Sensors 2019, 19(14), 3207; https://doi.org/10.3390/s19143207
Received: 20 May 2019 / Revised: 5 July 2019 / Accepted: 17 July 2019 / Published: 20 July 2019
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Abstract
Lab-on-a-disc (LOD) has emerged as a promising candidate for a point-of-care testing (POCT) device because it can effectively integrate complex fluid manipulation steps using multiple layers of polymeric substrates. However, it is still highly challenging to design and fabricate temperature measurement and heating [...] Read more.
Lab-on-a-disc (LOD) has emerged as a promising candidate for a point-of-care testing (POCT) device because it can effectively integrate complex fluid manipulation steps using multiple layers of polymeric substrates. However, it is still highly challenging to design and fabricate temperature measurement and heating system in non-contact with the surface of LOD, which is a prerequisite to successful realization of DNA amplification especially with a rotatable disc. This study presents a Lab-on-a-disc (LOD)-based automatic loop-mediated isothermal amplification (LAMP) system, where a thermochromic coating (<~420 µm) was used to distantly measure the chamber’s temperature and a micro graphite film was integrated into the chamber to remotely absorb laser beam with super high efficiency. We used a deep learning network to more consistently analyze the product of LAMP than we could with the naked eye. Consequently, both temperature heating and measurement were carried out without a physical contact with the surface of LOD. The experimental results show that the proposed approach, which no previous work has attempted, was highly effective in realizing LAMP in LOD. Full article
(This article belongs to the Special Issue Sensors and Lab-on-a-Chip)
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Open AccessArticle
Non-Contact Temperature Control System Applicable to Polymerase Chain Reaction on a Lab-on-a-Disc
Sensors 2019, 19(11), 2621; https://doi.org/10.3390/s19112621
Received: 29 April 2019 / Revised: 29 May 2019 / Accepted: 6 June 2019 / Published: 9 June 2019
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Abstract
Polymerase chain reaction (PCR) and the visual inspection of fluorescent amplicons for detection are commonly used procedures in nucleic acid tests. However, it has been extremely challenging to incorporate PCR onto a lab-on-a-disc (PCR–LOD) as it involves controlling the complicated and precise heating [...] Read more.
Polymerase chain reaction (PCR) and the visual inspection of fluorescent amplicons for detection are commonly used procedures in nucleic acid tests. However, it has been extremely challenging to incorporate PCR onto a lab-on-a-disc (PCR–LOD) as it involves controlling the complicated and precise heating steps during thermal cycling and the measurement of reagent temperature. Additionally, a non-contact temperature control system without any connecting attachments needs to be implemented to facilitate the rotation of the PCR–LOD. This study presents a non-contact temperature control system to integrate conventional PCR onto an LOD. The experimental results demonstrate that our proposed system provides one-stop detection capabilities for Salmonella with a stable PCR amplification in a single PCR–LOD. Full article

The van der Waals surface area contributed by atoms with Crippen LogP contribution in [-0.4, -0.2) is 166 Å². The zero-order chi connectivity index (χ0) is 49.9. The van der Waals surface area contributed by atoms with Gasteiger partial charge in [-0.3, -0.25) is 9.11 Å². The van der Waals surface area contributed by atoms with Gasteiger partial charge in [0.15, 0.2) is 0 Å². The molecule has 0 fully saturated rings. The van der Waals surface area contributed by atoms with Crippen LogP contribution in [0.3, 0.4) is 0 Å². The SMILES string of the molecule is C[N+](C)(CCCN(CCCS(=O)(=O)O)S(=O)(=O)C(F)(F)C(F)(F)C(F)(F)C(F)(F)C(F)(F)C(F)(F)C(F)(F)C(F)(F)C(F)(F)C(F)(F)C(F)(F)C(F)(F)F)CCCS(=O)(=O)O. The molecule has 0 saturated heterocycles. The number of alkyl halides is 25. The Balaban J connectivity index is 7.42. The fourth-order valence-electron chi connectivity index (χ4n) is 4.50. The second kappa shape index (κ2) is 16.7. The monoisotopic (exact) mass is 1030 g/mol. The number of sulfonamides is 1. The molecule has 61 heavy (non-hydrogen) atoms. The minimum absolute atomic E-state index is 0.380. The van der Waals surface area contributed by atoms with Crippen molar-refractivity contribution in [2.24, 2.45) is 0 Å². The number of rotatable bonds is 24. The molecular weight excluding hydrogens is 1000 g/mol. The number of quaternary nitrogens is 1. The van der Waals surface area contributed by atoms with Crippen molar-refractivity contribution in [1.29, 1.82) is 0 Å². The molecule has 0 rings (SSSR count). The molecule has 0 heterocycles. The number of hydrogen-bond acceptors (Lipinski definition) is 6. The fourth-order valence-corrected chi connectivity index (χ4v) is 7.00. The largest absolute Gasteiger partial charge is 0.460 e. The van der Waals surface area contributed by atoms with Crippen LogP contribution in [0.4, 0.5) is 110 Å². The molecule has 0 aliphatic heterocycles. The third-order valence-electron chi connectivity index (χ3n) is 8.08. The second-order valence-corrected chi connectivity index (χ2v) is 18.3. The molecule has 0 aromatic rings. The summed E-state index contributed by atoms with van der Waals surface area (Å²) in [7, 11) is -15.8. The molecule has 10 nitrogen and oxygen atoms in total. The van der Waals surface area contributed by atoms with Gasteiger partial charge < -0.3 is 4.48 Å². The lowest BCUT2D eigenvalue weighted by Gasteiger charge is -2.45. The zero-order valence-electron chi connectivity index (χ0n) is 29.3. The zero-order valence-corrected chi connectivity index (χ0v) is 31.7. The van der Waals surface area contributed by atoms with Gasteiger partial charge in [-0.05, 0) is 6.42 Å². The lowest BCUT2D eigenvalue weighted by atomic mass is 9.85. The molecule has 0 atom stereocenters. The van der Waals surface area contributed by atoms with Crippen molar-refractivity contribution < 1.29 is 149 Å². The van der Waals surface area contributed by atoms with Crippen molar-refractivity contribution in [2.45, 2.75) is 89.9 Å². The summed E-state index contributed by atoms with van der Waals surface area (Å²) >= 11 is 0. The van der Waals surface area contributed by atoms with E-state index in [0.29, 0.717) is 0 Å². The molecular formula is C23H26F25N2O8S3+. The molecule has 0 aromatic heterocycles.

(This article belongs to the Special Issue Sensors and Lab-on-a-Chip)
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Open AccessArticle
Investigation of Micro-volume Viscosity with Janus Microbeads Based on Rotational Brownian Motion
Sensors 2019, 19(5), 1217; https://doi.org/10.3390/s19051217
Received: 15 January 2019 / Revised: 6 March 2019 / Accepted: 7 March 2019 / Published: 10 March 2019
Cited by 1 | PDF Full-text (3127 KB) | HTML Full-text | XML Full-text
Abstract
Viscosity is an important property of liquids. A viscosity change of aqueous substances that deviates from their normal levels usually implies a compromise in quality due to degradation or microorganism proliferation. Monitoring of macro-scale viscosity can be simply realized by various conventional tools, [...] Read more.
Viscosity is an important property of liquids. A viscosity change of aqueous substances that deviates from their normal levels usually implies a compromise in quality due to degradation or microorganism proliferation. Monitoring of macro-scale viscosity can be simply realized by various conventional tools, such as rotational viscometers, capillary tubes, falling bodies, and so forth. Nevertheless, today, micro-volume viscosity measurement remains a challenging endeavor, resulting in rare, expensive, or difficult-to-obtain samples not very well studied. For this reason, a novel technique for micro-viscosity based on rotational Brownian motion is presented in this paper. Janus microbeads were made by coating fluorescent polystyrene beads with gold film. Taking advantage of the bead configuration of half gold/half fluorescence, the rotational Brownian signal was expressed in terms of blinking fluorescent intensity. The characteristic correlation time was derived from the blinking intensity of trace amounts of a selected medium over a certain time period, and results were correlated with viscosity. Given a volume of only 2 μL for each measurement, calibration of a series of glycerol–water mixtures (100%–1% (v/v) water content) yielded good agreement with the expected viscosity predictions over the range of 0.8–574.8 cP. Five common oil products, including lubricant oil, baby oil, food oil, olive oil, and motor oil, were further investigated to demonstrate the feasibility and practicability of the proposed technique. Data measured by the rotational Brownian motion-based diffusometer were comparable with those measured by a commercial rotational viscometer. The method also explicitly showed viscosity degradation after the oils were heated at a high temperature of over 100 °C for 10 min. Evaluation proved the proposed Janus microbead-enabled rotational diffusometric technique to be a promising approach for rapid and micro-scale viscosity measurement. Full article